[TW for discussion of sex and sexual acts, consent, and some references to misogyny and rape-culture-y stuff]
The stats, according to the CDC*:
*2006-2008 for individuals aged 15-44 years. "Sexual partners" included anyone with whom respondents had vaginal, oral, or anal sex.
If you're a more visual person, I've turned the second table into a graph, with percent of population on the y-axis and number of sexual partners on the x-axis:
The points at which the two lines are furthest apart are at 1 sexual partner and at 15 or more sexual partners. At zero sexual partners, the two are so close that the difference is not statistically significant. The difference is quite small at 7-14 partners (only 2.1%), but I would still consider that statistically significant, especially since 7-14 is such a huge range.
I disagree with the methods the CDC uses for a number of reasons:
1. Their study is so heteronormative, it hurts. I actually really liked how inclusive their definition of "partners" is: anyone with whom respondents had vaginal, oral, or anal sex. But then they had to go an add that "opposite sex" bullshit. Same-sex (and non-m/f) couples/groups can still have "sex."
Which brings me to my next gripe...
2. Use of "opposite" sex. There are more than two sexes and more than two genders, and even "male" and "female" or "man" and "woman" are not "opposite." "Other" would be more correct. (More correct than "opposite," although see #1.)
3. Their definition of what is "sex". I am fundamentally and fervently opposed to the patently absurd (and quite frankly, offensive) notion that penetration (by a phallus, as implied by the heteronormative nature of the study) equals sex. I'm in agreement with author Jessica Valenti's definition of sex: it's sex if you have an orgasm. Different strokes for different folks: people get off in different ways. And an orifice getting action is not necessarily sex. (Otherwise we'd have some seriously criminal dentists, orthodontists, ob/gyns, and other doctors...) And I find that Valenti's definition gives far more accurate portrayals of actual sexual encounters. (Or sexcapades, as I like to call them.)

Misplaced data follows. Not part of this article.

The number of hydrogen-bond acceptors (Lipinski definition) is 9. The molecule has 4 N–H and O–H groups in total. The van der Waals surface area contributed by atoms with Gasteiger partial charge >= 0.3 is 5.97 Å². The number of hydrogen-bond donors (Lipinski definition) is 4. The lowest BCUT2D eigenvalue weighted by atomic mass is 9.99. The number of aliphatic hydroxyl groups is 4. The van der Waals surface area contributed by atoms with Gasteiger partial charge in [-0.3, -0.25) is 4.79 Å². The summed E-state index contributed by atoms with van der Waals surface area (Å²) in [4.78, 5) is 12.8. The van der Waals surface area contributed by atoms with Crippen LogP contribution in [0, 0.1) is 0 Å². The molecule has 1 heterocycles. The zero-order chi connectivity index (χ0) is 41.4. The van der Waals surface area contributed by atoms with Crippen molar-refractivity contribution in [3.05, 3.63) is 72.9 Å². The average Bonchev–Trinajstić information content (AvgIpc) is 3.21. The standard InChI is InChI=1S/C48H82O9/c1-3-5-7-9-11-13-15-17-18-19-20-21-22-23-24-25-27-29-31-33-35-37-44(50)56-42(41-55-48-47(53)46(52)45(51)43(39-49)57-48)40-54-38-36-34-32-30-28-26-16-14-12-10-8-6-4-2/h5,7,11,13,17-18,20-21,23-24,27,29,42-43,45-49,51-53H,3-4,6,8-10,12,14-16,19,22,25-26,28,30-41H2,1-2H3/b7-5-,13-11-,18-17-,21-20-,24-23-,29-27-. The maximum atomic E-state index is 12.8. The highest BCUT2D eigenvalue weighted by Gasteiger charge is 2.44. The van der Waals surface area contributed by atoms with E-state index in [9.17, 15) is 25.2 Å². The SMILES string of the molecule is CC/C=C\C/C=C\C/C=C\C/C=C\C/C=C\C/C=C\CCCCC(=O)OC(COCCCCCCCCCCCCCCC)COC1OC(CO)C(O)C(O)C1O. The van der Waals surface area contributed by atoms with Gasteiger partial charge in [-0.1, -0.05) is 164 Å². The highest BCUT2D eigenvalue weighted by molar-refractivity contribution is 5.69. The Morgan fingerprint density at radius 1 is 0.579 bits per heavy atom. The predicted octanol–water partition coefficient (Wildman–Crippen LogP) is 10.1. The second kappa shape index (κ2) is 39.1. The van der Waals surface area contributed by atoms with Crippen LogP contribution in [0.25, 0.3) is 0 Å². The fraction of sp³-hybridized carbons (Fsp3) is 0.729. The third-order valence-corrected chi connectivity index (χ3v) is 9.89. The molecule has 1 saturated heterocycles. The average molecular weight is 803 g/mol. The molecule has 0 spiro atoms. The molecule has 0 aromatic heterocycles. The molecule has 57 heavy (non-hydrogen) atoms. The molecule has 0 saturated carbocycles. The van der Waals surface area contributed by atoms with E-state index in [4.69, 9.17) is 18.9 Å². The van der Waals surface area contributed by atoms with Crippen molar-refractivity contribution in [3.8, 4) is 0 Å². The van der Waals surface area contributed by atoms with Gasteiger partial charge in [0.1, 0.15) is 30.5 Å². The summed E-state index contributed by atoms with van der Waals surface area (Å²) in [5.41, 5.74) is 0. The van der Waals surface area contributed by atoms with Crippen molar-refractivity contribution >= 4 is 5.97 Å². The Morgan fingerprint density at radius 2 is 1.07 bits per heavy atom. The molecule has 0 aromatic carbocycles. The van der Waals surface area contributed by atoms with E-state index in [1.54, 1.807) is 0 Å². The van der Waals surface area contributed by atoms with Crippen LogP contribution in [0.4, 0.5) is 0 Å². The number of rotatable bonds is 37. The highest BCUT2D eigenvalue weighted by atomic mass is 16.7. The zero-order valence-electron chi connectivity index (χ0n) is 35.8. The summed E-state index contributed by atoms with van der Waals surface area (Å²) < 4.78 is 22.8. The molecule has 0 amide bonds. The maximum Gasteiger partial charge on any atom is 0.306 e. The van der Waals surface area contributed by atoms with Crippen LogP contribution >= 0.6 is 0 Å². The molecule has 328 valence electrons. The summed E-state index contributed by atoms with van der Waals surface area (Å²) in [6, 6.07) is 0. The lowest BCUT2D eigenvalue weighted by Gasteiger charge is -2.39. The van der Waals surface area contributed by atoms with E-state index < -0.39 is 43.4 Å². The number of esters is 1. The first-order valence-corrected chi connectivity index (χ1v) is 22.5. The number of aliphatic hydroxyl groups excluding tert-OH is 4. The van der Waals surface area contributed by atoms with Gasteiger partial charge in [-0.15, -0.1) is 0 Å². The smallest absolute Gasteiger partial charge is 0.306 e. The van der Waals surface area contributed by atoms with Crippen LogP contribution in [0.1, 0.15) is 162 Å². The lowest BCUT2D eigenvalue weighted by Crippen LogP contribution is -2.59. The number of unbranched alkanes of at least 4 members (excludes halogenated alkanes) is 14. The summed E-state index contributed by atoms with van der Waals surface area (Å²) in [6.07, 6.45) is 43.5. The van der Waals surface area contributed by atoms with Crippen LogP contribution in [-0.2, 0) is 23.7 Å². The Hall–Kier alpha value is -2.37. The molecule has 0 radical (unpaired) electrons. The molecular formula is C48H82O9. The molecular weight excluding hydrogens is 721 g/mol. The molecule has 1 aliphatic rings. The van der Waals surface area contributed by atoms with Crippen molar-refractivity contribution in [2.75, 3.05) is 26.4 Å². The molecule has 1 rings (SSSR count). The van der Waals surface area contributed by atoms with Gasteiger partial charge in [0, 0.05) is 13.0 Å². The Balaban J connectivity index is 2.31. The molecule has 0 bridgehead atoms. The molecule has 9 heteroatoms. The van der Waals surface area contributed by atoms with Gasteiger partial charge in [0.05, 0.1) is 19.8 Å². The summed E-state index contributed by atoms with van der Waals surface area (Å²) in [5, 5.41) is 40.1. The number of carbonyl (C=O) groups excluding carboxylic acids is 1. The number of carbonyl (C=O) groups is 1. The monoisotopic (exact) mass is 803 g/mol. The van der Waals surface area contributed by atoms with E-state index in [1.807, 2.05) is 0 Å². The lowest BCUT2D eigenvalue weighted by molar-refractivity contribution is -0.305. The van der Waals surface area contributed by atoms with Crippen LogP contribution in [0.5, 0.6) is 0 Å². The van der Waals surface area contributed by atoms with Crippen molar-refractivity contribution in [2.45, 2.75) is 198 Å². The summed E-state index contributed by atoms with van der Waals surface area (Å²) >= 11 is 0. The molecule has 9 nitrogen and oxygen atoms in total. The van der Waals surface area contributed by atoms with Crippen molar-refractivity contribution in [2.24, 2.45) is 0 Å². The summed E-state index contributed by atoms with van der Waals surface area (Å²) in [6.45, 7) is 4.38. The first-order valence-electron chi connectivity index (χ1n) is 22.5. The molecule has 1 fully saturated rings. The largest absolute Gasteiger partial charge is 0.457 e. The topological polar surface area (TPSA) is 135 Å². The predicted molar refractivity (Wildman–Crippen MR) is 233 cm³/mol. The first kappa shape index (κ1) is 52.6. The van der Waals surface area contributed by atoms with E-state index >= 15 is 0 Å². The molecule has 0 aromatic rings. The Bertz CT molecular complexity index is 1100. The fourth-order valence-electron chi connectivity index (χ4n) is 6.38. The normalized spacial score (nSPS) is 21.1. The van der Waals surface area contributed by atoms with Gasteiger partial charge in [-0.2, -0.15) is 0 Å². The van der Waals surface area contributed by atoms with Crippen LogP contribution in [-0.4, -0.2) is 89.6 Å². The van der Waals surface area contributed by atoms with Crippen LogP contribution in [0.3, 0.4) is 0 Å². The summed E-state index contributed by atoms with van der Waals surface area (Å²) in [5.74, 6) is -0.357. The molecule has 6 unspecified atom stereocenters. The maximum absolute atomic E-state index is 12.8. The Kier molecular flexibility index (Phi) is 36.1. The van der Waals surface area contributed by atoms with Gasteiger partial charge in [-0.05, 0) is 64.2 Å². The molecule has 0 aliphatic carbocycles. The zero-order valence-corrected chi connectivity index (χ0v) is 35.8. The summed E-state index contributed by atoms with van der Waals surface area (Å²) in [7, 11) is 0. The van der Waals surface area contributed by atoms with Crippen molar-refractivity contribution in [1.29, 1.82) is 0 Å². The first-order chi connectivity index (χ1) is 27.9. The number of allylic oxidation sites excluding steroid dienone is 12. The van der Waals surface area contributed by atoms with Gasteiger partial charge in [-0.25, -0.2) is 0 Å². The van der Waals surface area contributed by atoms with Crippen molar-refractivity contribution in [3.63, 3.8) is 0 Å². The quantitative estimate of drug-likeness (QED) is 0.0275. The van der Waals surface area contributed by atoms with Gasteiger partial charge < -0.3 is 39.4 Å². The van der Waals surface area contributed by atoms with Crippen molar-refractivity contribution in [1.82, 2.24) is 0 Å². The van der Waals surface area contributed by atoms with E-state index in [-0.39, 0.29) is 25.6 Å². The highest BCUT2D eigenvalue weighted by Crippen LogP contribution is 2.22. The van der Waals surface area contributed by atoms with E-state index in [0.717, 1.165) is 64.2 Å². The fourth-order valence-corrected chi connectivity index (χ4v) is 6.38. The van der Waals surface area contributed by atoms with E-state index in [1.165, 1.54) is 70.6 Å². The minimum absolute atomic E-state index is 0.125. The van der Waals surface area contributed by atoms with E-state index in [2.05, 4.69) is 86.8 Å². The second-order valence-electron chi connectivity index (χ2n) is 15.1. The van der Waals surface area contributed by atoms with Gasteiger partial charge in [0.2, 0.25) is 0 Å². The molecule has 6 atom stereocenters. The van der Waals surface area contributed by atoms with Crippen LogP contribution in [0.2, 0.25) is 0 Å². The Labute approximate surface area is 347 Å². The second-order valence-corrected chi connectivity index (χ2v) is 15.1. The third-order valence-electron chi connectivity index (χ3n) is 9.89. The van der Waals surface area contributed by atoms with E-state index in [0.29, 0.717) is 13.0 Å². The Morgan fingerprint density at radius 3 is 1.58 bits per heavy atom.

And, um, hello? What about kink?
Kink doesn't necessarily involve sex, but when it does, there's a huge gray area there.
4. This is really nitpicky, but: What about group sex? Just for argument's sake, what about sex involving 3+ individuals where all individuals don't necessarily interact directly? To go with a simple example, there's PLENTY of porn where two (or more) men fuck one woman, but do not have any sexual contact with each other. Would they count as sexual partners?
5. What about non-consensual sexual acts? Can you really call it a "sexual partner" if it's against an individual's will and/or without their consent?
Obviously, there's a lot of gray area. But that's human sexuality for you. And to some extent, oversimplification in this study was necessary to get it done. (Heh.)
But that's my point: not everyone's so clear-cut.
Also, they oversimplified in ways they shouldn't have.
As far as I'm concerned, "number" is absolutely trivial. It's unimportant bullshit.
As a general rule, I'm more concerned that any two (or more) sexual partners are adults, recently tested for STDs/STIs with clean results, that they are clear that we WILL be safe in any sex with have, and that all parties (past and present) are (or were, at the time) consenting.
It matters not how many people or how often or what type of sex; what DOES matter is that it's safe and between consenting adults and everyone's on the same page (meaning no one's being mislead emotionally; don't be shitty).